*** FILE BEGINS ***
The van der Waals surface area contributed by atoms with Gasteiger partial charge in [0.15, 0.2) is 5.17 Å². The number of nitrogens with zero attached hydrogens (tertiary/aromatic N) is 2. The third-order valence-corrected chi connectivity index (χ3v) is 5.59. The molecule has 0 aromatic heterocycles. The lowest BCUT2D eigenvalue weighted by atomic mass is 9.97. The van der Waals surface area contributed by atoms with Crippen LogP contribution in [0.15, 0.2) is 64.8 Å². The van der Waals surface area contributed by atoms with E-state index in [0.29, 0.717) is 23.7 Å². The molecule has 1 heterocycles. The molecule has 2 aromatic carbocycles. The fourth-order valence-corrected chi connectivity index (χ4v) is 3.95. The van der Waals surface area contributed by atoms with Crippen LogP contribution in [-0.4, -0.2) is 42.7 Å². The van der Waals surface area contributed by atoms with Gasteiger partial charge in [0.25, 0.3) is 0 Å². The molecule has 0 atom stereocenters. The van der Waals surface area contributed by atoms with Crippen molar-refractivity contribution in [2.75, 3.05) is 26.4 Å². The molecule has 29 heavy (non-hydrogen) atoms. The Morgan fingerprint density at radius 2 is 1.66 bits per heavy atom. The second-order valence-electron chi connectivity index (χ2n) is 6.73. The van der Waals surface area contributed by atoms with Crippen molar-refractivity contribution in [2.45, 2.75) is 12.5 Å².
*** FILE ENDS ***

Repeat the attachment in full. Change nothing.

The van der Waals surface area contributed by atoms with Gasteiger partial charge in [0.15, 0.2) is 5.17 Å². The number of nitrogens with zero attached hydrogens (tertiary/aromatic N) is 2. The third-order valence-corrected chi connectivity index (χ3v) is 5.59. The molecule has 0 aromatic heterocycles. The lowest BCUT2D eigenvalue weighted by atomic mass is 9.97. The van der Waals surface area contributed by atoms with Crippen LogP contribution in [0.15, 0.2) is 64.8 Å². The van der Waals surface area contributed by atoms with E-state index in [0.29, 0.717) is 23.7 Å². The molecule has 1 heterocycles. The molecule has 2 aromatic carbocycles. The fourth-order valence-corrected chi connectivity index (χ4v) is 3.95. The van der Waals surface area contributed by atoms with Crippen LogP contribution in [-0.4, -0.2) is 42.7 Å². The van der Waals surface area contributed by atoms with Gasteiger partial charge in [0.25, 0.3) is 0 Å². The molecule has 0 atom stereocenters. The van der Waals surface area contributed by atoms with Crippen molar-refractivity contribution in [2.75, 3.05) is 26.4 Å². The molecule has 29 heavy (non-hydrogen) atoms. The Morgan fingerprint density at radius 2 is 1.66 bits per heavy atom. The second-order valence-electron chi connectivity index (χ2n) is 6.73. The van der Waals surface area contributed by atoms with Crippen molar-refractivity contribution in [2.45, 2.75) is 12.5 Å².